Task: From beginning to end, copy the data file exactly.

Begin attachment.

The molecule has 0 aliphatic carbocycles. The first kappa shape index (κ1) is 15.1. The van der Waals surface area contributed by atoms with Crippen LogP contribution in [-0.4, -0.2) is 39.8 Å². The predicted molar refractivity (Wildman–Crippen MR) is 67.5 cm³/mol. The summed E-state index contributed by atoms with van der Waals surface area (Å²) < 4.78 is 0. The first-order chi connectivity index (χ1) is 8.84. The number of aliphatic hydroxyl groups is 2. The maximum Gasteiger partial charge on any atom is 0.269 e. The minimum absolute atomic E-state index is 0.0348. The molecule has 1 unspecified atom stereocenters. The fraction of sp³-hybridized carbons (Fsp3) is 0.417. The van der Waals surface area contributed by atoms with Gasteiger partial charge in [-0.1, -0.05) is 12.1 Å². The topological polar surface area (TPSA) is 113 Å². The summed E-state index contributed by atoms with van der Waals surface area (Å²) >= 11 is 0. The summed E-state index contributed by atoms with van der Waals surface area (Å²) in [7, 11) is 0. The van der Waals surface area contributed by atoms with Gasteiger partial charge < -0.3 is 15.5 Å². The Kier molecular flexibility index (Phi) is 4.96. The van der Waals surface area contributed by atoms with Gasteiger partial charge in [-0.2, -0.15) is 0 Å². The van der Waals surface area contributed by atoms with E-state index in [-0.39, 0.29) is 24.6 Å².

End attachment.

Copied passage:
The molecule has 0 aliphatic carbocycles. The first kappa shape index (κ1) is 15.1. The van der Waals surface area contributed by atoms with Crippen LogP contribution in [-0.4, -0.2) is 39.8 Å². The predicted molar refractivity (Wildman–Crippen MR) is 67.5 cm³/mol. The summed E-state index contributed by atoms with van der Waals surface area (Å²) < 4.78 is 0. The first-order chi connectivity index (χ1) is 8.84. The number of aliphatic hydroxyl groups is 2. The maximum Gasteiger partial charge on any atom is 0.269 e. The minimum absolute atomic E-state index is 0.0348. The molecule has 1 unspecified atom stereocenters. The fraction of sp³-hybridized carbons (Fsp3) is 0.417. The van der Waals surface area contributed by atoms with Gasteiger partial charge in [-0.1, -0.05) is 12.1 Å². The topological polar surface area (TPSA) is 113 Å². The summed E-state index contributed by atoms with van der Waals surface area (Å²) >= 11 is 0. The summed E-state index contributed by atoms with van der Waals surface area (Å²) in [7, 11) is 0. The van der Waals surface area contributed by atoms with Gasteiger partial charge < -0.3 is 15.5 Å². The Kier molecular flexibility index (Phi) is 4.96. The van der Waals surface area contributed by atoms with Gasteiger partial charge in [-0.2, -0.15) is 0 Å². The van der Waals surface area contributed by atoms with E-state index in [-0.39, 0.29) is 24.6 Å².